Too many people are caught up in the "better equipment means better photos" syndrome. I've had people at youth sporting events tell me that if they had a camera like I have they could take photos as good as I. When they do get a better and more expensive camera they find out that their photos are no better than when they had the little "point & shoot" model and they cannot understand why. If I try to explain to them that the camera doesn't matter I usually get the response of "well look how good your camera takes photos"; and they can't understand that the camera is just a tool that the photographer uses.
Andreas Feininger the famous French photography once made the following statement:
"Photographers are idiots of which there are so many - say, "Oh, if only I had a Nikon or a Leica, I could make great photographs." That's the dumbest thing I ever heard in my life. It's nothing but a matter of seeing, thinking, and interest. That's what makes a good photograph. And then rejecting anything that would be bad for the picture. The wrong light, the wrong background, time and so on. Just don't do it, no matter how beautiful the subject is."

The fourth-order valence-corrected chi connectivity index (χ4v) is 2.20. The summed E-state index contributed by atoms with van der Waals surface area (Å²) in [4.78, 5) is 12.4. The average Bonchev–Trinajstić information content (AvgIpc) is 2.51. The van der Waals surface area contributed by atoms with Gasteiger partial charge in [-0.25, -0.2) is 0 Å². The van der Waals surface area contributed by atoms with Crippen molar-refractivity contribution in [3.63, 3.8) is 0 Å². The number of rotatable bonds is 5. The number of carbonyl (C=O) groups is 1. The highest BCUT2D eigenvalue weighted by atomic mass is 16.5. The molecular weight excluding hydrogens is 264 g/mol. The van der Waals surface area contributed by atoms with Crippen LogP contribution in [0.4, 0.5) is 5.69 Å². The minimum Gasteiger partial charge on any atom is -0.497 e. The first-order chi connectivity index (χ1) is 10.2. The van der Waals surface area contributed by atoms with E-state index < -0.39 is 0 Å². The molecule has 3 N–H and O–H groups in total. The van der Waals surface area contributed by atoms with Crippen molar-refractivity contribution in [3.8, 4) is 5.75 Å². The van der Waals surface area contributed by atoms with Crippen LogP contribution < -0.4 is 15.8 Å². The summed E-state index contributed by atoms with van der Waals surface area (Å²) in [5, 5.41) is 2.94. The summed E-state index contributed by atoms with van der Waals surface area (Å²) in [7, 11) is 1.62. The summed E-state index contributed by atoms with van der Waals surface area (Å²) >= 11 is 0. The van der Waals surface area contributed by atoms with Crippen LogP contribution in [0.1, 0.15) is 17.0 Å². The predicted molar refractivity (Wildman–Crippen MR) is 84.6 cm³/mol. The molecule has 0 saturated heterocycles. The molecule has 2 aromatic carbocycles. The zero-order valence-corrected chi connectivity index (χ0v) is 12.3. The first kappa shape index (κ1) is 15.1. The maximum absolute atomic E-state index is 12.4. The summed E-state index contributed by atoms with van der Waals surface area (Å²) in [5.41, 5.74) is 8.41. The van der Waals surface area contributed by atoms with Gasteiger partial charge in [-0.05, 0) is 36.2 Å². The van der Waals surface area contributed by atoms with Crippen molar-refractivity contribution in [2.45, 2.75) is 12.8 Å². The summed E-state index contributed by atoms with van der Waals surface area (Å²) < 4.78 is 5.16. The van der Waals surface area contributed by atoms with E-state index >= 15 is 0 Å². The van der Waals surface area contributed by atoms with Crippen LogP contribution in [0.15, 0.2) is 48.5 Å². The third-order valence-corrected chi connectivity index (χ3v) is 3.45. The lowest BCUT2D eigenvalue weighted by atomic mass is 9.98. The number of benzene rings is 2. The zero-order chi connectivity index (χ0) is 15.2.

Yes, having a good camera can help in the process but it's the person behind the camea that takes the photograph. Just to give an example of this I've included this photo. It was taken on a back country road in Garrett County Maryland with a Panasonic Lumix DMC-LC33 a 3.2 MP point & shoot camera through the front windshield of a moving vehicle. It was a scene that caught my eye and it looked like I was riding in a black&white photo, except for the little Red sign. So Many people have asked me how I got the Red sign in a black&white photo and they can't believe that this is a color photograph.
Camera manufacturers and retailers want you to believe that a more expensive and better camera is going to give you better photographs. However, if you can't take good photographs now a more expensive camea isn't going to help. You need to learn to use what you have now and then move up as you get better in creating your photographs. The camera really doesn't matter. What does matter is what you do, how you see, and having the ability to capture that moment in time.
If you would like some examples of what good photography looks like, check out the sites under "My Photo Links" and you will see some excellent examples of what great photography is when the photographer doesn't worry about his camera(s).
I do love my world, even the cold winters, and so will you. Yeah, this is my world and you are welcome to it.